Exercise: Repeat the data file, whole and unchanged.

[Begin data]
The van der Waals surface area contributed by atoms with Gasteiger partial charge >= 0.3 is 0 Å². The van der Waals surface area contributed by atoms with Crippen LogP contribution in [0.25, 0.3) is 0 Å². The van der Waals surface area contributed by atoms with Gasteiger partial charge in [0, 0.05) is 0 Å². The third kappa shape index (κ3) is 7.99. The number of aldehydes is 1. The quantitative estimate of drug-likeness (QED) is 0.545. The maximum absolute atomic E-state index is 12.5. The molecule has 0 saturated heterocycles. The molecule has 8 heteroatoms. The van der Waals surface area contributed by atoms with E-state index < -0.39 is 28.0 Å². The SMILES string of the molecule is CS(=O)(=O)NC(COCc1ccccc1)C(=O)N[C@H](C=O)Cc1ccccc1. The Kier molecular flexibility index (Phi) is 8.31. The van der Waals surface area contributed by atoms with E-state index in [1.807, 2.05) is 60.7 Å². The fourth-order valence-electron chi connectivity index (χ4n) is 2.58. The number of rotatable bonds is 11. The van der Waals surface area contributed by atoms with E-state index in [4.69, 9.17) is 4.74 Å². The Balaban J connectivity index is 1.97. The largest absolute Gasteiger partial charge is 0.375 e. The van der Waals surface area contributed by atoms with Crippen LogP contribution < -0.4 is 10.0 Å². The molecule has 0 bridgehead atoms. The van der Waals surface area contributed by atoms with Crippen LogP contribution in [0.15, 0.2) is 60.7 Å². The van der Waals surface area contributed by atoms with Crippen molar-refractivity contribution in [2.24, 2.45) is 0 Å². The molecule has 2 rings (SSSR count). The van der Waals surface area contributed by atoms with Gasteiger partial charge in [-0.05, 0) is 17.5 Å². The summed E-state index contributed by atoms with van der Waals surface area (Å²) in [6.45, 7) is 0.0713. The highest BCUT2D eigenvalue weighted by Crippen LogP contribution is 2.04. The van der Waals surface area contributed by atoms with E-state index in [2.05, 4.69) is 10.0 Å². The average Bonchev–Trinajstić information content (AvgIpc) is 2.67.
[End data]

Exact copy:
The van der Waals surface area contributed by atoms with Gasteiger partial charge >= 0.3 is 0 Å². The van der Waals surface area contributed by atoms with Crippen LogP contribution in [0.25, 0.3) is 0 Å². The van der Waals surface area contributed by atoms with Gasteiger partial charge in [0, 0.05) is 0 Å². The third kappa shape index (κ3) is 7.99. The number of aldehydes is 1. The quantitative estimate of drug-likeness (QED) is 0.545. The maximum absolute atomic E-state index is 12.5. The molecule has 0 saturated heterocycles. The molecule has 8 heteroatoms. The van der Waals surface area contributed by atoms with E-state index < -0.39 is 28.0 Å². The SMILES string of the molecule is CS(=O)(=O)NC(COCc1ccccc1)C(=O)N[C@H](C=O)Cc1ccccc1. The Kier molecular flexibility index (Phi) is 8.31. The van der Waals surface area contributed by atoms with E-state index in [1.807, 2.05) is 60.7 Å². The fourth-order valence-electron chi connectivity index (χ4n) is 2.58. The number of rotatable bonds is 11. The van der Waals surface area contributed by atoms with E-state index in [4.69, 9.17) is 4.74 Å². The Balaban J connectivity index is 1.97. The largest absolute Gasteiger partial charge is 0.375 e. The van der Waals surface area contributed by atoms with Crippen LogP contribution < -0.4 is 10.0 Å². The molecule has 0 bridgehead atoms. The van der Waals surface area contributed by atoms with Crippen LogP contribution in [0.15, 0.2) is 60.7 Å². The van der Waals surface area contributed by atoms with Crippen molar-refractivity contribution in [2.24, 2.45) is 0 Å². The molecule has 2 rings (SSSR count). The van der Waals surface area contributed by atoms with Gasteiger partial charge in [-0.05, 0) is 17.5 Å². The summed E-state index contributed by atoms with van der Waals surface area (Å²) in [6.45, 7) is 0.0713. The highest BCUT2D eigenvalue weighted by Crippen LogP contribution is 2.04. The van der Waals surface area contributed by atoms with E-state index in [2.05, 4.69) is 10.0 Å². The average Bonchev–Trinajstić information content (AvgIpc) is 2.67.